47: Chips in Transit
Players may not hold or transport tournament chips in any manner that takes them out of view. A player who does so will forfeit the chips and may be disqualified. The forfeited chips will be taken out of play.
48: Accidentally Killed / Fouled Hands
Players must protect their own hands at all times. If a dealer kills a hand by mistake, or a hand is fouled, the player will have no redress and is not entitled to a refund of bets. If the player initiated a bet or raise and hasn’t been called, the uncalled bet or raise will be returned to the player.
49: Revealing your Hands
Players (when folding) show their cards to the people close to them will have their cards held face down by the dealer till the end of the hand, to protect the integrity of the game. The dealer will then show the cards to the whole table only if requested by the other player, a penalty may also be incurred.
Etiquette & Penalties
50: Penalties and Disqualification
A penalty may be invoked if a player exposes any card with action pending, throws a card off the table, violates the one-player-to-a-hand rule, or similar incidents occur. Penalties will be invoked in cases of soft play, abuse, disruptive behavior, or cheating. Penalties available to the tournament director include but are not limited to verbal warnings, “missed hand” penalties, and disqualification. For the period of the penalty, the offender shall remain away from the table but will continue to be dealt in.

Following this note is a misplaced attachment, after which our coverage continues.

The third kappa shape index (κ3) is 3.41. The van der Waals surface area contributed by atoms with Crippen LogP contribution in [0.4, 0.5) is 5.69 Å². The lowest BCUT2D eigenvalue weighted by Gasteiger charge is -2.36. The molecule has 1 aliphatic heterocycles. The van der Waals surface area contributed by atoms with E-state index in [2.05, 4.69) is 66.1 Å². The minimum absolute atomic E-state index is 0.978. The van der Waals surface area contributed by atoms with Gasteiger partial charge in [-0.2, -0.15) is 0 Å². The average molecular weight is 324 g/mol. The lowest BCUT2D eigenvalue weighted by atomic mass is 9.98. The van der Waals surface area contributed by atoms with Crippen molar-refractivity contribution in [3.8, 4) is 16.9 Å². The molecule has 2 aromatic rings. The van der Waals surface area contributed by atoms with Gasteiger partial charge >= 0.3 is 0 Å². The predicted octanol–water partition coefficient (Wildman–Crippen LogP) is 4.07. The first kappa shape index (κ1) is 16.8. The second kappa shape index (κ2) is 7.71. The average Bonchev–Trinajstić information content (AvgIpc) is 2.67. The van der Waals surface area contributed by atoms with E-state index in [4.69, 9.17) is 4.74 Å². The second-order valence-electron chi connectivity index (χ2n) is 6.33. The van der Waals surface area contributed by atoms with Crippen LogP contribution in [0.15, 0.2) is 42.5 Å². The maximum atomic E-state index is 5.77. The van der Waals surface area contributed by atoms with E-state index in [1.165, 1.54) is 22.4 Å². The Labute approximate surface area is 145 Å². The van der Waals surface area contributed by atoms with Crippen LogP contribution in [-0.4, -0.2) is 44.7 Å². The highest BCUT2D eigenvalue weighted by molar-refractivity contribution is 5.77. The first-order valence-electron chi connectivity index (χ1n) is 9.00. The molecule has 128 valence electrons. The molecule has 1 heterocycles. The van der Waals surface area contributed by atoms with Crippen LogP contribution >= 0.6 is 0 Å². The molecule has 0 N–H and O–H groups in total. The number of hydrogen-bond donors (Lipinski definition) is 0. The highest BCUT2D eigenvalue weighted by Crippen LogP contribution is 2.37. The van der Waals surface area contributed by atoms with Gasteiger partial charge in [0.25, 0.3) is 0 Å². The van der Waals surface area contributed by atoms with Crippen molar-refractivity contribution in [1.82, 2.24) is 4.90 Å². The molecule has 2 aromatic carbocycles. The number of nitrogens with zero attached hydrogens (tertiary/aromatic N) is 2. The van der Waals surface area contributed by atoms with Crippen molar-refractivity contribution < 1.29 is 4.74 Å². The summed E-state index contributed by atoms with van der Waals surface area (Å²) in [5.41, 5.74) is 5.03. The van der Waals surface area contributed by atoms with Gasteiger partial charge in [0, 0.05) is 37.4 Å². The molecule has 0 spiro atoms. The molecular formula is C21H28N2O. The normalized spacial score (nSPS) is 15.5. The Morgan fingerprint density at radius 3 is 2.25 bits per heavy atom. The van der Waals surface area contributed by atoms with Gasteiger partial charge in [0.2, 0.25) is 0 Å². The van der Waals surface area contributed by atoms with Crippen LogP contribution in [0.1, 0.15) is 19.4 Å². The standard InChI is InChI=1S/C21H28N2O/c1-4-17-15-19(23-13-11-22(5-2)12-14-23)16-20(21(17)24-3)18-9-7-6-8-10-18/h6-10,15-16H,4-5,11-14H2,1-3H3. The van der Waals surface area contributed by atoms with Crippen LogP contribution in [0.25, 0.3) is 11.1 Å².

Tournament supervising staff can assess a 1-, 2-,3-,hand penalty, 1-, 2-, or 3- round penalty or disqualification. A player who is disqualified shall have his or her chips removed from play. Repeat infractions are subject to escalating penalties.
51: No Disclosure
Players are obligated to protect other players in the tournament at all times. Therefore, people, whether in the hand or not, may not:
1. Disclose contents of live or folded hands,
2. Advise or criticize play at any time,
3. Read a hand that hasn’t been tabled.
The one-player-to-a-hand rule will be enforced.
52: Exposing Cards
A player who exposes a card/s with may incur a penalty, but will not have a dead hand, nor will they be allowed to bet or raise. If a penalty is given it will begin at the end of the hand.
53: Ethical Play
Poker is an individual game. Soft play will result in penalties, which may include forfeiture of chips and/or disqualification. Chip dumping and/or all other forms of collusion will result in disqualification form the tournament or removal from the cash game.
54: Etiquette Violations